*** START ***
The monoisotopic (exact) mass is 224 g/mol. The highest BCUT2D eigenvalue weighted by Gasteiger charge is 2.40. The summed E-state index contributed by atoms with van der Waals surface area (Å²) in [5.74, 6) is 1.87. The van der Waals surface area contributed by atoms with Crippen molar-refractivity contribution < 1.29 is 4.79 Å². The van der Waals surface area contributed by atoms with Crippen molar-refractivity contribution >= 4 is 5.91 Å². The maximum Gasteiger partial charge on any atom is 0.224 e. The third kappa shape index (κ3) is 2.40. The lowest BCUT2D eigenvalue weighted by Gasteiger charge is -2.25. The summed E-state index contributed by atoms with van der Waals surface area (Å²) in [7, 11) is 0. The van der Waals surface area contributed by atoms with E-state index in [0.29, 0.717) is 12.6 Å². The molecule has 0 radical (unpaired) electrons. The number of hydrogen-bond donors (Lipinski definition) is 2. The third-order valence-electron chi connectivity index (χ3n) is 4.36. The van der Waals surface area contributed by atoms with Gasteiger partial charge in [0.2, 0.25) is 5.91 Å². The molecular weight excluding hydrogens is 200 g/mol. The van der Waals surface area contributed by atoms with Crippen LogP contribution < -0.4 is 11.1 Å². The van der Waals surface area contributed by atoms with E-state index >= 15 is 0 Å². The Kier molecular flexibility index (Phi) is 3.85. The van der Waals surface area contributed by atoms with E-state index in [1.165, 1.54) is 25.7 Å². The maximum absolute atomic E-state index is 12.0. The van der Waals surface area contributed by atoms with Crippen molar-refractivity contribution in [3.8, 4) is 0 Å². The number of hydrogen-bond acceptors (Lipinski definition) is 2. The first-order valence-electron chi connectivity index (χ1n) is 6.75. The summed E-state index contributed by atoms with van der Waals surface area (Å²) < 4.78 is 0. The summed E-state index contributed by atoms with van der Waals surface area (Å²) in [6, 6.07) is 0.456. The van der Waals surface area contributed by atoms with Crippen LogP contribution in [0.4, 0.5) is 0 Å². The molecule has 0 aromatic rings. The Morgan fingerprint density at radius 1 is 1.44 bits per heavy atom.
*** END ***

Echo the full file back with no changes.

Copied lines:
The monoisotopic (exact) mass is 224 g/mol. The highest BCUT2D eigenvalue weighted by Gasteiger charge is 2.40. The summed E-state index contributed by atoms with van der Waals surface area (Å²) in [5.74, 6) is 1.87. The van der Waals surface area contributed by atoms with Crippen molar-refractivity contribution < 1.29 is 4.79 Å². The van der Waals surface area contributed by atoms with Crippen molar-refractivity contribution >= 4 is 5.91 Å². The maximum Gasteiger partial charge on any atom is 0.224 e. The third kappa shape index (κ3) is 2.40. The lowest BCUT2D eigenvalue weighted by Gasteiger charge is -2.25. The summed E-state index contributed by atoms with van der Waals surface area (Å²) in [7, 11) is 0. The van der Waals surface area contributed by atoms with E-state index in [0.29, 0.717) is 12.6 Å². The molecule has 0 radical (unpaired) electrons. The number of hydrogen-bond donors (Lipinski definition) is 2. The third-order valence-electron chi connectivity index (χ3n) is 4.36. The van der Waals surface area contributed by atoms with Gasteiger partial charge in [0.2, 0.25) is 5.91 Å². The molecular weight excluding hydrogens is 200 g/mol. The van der Waals surface area contributed by atoms with Crippen LogP contribution < -0.4 is 11.1 Å². The van der Waals surface area contributed by atoms with E-state index >= 15 is 0 Å². The Kier molecular flexibility index (Phi) is 3.85. The van der Waals surface area contributed by atoms with E-state index in [1.165, 1.54) is 25.7 Å². The maximum absolute atomic E-state index is 12.0. The van der Waals surface area contributed by atoms with Crippen molar-refractivity contribution in [3.8, 4) is 0 Å². The number of hydrogen-bond acceptors (Lipinski definition) is 2. The first-order valence-electron chi connectivity index (χ1n) is 6.75. The summed E-state index contributed by atoms with van der Waals surface area (Å²) < 4.78 is 0. The summed E-state index contributed by atoms with van der Waals surface area (Å²) in [6, 6.07) is 0.456. The van der Waals surface area contributed by atoms with Crippen LogP contribution in [0.4, 0.5) is 0 Å². The molecule has 0 aromatic rings. The Morgan fingerprint density at radius 1 is 1.44 bits per heavy atom.